Ezekiel - Session Two
I. Re-Cap and Introduction
Note: all of the scripture passages are available on the study guide page
II. A. Read 13:3-11, 20-21 - What do we learn of false prophets and bad leaders (and their behaviors)? Do we have such prophets in our own time?
(These were charlatans who invoked God’s Name to authenticate their “prophecies,” playing on people’s desire to believe the best and to be lulled into a false sense of security.
The people had the desperate hope that this danger would pass and they wouldn’t be exposed to the accountability of God’s probing, demanded by God’s true prophets. Instead of introspection that leads to repentance, false prophets encouraged gradual erosion of national character and true standards.
They follow “their own whim and things which they have not seen,” not following God’s word.
“Like jackals among ruins.” “They’ll run out another opening” and “not stand in the opening to fight.” Instead of repairing breaches in the wall, they dig more holes in it to go in and exploit the ruins for their own benefit.
“Cowardice.” “Breaking new holes in the walls” of ruins.
“They falsely label their own imaginations as a communication from God.”
“They substitute their own thoughts and desires for God’s word as the source of their inspiration.”
They were “immoral, committed adultery, lied, and supported the wicked in their wickedness.”
“Hypocrites.” “It seems unlikely these sins were committed openly.”
They captured the minds of the weaker people and thus hastened the community’s destruction.
They do not “ascend into the breaches nor build a fence for the Family of Israel.” This would have included truly interceding with God on their behalf (going into the breach) while warning them of their iniquity (building a fence). (Moses did both!)
They did not perform good deeds that prevent evil. Maybe this means more: when a wall is breached in war, one should instead rush in to prevent the enemy from getting in and then repair it.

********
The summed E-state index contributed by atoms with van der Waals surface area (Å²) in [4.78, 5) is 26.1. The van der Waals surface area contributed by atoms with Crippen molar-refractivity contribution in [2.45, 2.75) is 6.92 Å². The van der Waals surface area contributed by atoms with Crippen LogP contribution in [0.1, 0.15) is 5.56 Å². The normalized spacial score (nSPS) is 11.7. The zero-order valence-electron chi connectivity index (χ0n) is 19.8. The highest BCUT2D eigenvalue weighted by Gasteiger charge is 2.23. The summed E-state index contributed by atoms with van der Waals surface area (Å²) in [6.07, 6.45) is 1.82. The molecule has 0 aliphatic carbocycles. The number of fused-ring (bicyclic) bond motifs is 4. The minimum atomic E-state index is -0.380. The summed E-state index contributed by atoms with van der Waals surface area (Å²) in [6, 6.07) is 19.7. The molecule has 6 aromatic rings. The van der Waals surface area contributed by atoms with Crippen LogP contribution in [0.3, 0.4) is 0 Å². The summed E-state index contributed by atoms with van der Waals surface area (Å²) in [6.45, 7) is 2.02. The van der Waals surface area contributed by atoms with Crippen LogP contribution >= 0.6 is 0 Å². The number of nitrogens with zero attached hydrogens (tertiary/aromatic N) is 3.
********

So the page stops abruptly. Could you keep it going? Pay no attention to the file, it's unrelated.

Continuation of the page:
“They have seen a vain vision (not inspired by God) and false divination” and say it’s God. They engage in magic and divination.
“They lead the people astray, saying ‘Peace,’ but there is no peace.”
They build partition and “smear it with daub.” “Say to those who smear with daub: “It will collapse. There will be a deluge.”
Small, partial, fake measures based on unfounded optimism and wrong analysis that don’t even begin to address the problem are totally inadequate and will be blown away. This daub could also be self-inspired and false predictions of wellbeing.
And in 20-21, we see that God will turn against “their cushions with which they trap souls to make them fly,” “will tear them” from their arms,” “will set free these souls,” and “tear” their “wraps” and save the people from their clutches. These false prophets have used comforts and luxury and various devices to trap souls that they will actually send to Gehinnom. God will free them.
YES. We have such false prophets in our time.
(B. Read 14:13-16; 22:30 - Can righteous people save themselves from the Divine consequences that befall an evil people? Can they save the community as a whole? If yes, how and under what circumstances?
(These questions were handled in the first session.))
C. Read 15:1-5; 19:10 - Here we see the metaphor of the vine with Israel. What is it, and what does it signify?
(We’ve seen the important image of the vine elsewhere in the Tanach – in Isaiah 5:1-3; Hosea 10:1, 14:7; Psalm 80; and in the NT, John 15:1-8.
Israel is the vine God planted in the Land (Psalm 80:9). God gave it love and direction, hoping for a rich harvest of “grapes.” The people Israel abandoned the garden and let it become overgrown and unproductive. They blew the mission for which they were established.
This is a metaphorical account of the people’s turn to idolatry, injustice, hubris, and arrogance, and away from justice, righteousness, mercy, love, and compassion.